After a couple seasons with Renault then finally winning the championship with Fiat I was really enjoying the game. But alas, my past nightmare was about to resurface as I was offered a contract with a 2L 4WD team. This car really was impossible to control. The sense of speed is overwhelming and if you drive pedal to the metal it’s inevitable that you wheels will probably come off and you’ll fly into orbit. I found myself about to go into the most frustrating ordeal of learning to drive the cars all of again. However, it must be said, the physics are amazing and as I said the sense of speed is exhilarating. Whilst being damn hard for me, the hardcore gamer and V-Rally fan might find it easy, but sadly I found it very annoying.

You have a plethora of options as with any rally game, such as weighting your brakes and how sensitive your steering is. I always prefer to keep them at default, but the hardcore fan might have certain preferences, so these options can also be well implemented.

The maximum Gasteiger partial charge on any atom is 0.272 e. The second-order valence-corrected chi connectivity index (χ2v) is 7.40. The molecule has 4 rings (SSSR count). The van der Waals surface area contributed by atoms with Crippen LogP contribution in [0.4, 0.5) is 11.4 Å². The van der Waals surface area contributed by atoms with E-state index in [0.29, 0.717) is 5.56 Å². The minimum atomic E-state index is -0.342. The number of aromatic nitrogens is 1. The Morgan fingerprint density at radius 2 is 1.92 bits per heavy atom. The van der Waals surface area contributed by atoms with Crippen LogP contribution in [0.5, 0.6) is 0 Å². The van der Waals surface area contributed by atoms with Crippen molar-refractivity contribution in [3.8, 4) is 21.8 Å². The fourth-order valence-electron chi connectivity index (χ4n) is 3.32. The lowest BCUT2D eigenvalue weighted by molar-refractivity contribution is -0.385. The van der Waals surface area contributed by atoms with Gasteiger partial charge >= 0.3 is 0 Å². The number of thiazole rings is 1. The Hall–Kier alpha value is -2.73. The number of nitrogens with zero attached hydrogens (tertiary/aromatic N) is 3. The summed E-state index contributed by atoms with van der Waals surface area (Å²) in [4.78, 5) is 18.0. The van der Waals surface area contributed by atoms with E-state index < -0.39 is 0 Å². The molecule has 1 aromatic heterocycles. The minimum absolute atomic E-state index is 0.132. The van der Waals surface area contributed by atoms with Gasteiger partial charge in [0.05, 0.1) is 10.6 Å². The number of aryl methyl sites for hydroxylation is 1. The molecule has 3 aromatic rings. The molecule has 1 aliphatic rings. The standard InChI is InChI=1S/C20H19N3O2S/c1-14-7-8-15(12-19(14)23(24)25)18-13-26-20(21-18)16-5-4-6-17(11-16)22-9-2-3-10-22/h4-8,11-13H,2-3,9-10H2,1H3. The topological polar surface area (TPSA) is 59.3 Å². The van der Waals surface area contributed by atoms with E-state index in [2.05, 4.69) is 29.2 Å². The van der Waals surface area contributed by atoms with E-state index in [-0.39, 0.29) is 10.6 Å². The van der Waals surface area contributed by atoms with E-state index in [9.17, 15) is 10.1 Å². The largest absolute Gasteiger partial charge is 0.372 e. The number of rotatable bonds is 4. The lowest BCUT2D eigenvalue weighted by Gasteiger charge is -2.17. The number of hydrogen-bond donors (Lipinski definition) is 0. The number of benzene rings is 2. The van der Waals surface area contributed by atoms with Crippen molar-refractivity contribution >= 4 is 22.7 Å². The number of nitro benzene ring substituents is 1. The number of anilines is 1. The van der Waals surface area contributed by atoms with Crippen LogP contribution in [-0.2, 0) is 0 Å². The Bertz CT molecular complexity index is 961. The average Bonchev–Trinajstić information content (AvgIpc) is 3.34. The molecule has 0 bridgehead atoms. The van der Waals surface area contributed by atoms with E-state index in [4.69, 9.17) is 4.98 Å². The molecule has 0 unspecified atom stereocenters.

After rallies in the V-Rally mode, you’ll get the chance to repair your car. You have 30 minutes to do this in and different parts of the car such as steering increase in repair time depending on how damaged they are. This means, if your really rubbish like I was, you’ll have to prioritise your repairs.

The usual rewards are also in place too. On completion of certain aspects of the game you’ll be rewarded new cars that can be used in the time attack and two-four player modes.

The time attack mode is quite self explanatory, but there’s also one other mode, which is the challenge mode. This gives you certain, believe it or not, "challenges" with different types of car, the first of which is the SAXO challenge. Basically they give you a car and a track and tell you to complete it in a certain time. On completion you unlock the next challenge and so on. So there’s plenty to keep you going, if for some bizarre reason you didn’t find the V-Rally mode challenging enough.

To be honest, I can’t knock the game because I am rubbish and the gameplay is actually excellent, but perhaps the casual gamer will be intimidated and they could have made it a tiny bit easier. Just a little bit mind…

Graphics

Two words, one of which I can’t say closely followed by brilliant. The graphics are excellent, the cars are most impressive being rendered nicely even when damaged, which is most impressive. When you crumple the front of your car the light follows realistically around the bumps and dents. These cars easily rival that of Gran Turismo in both detail and shear sharp style.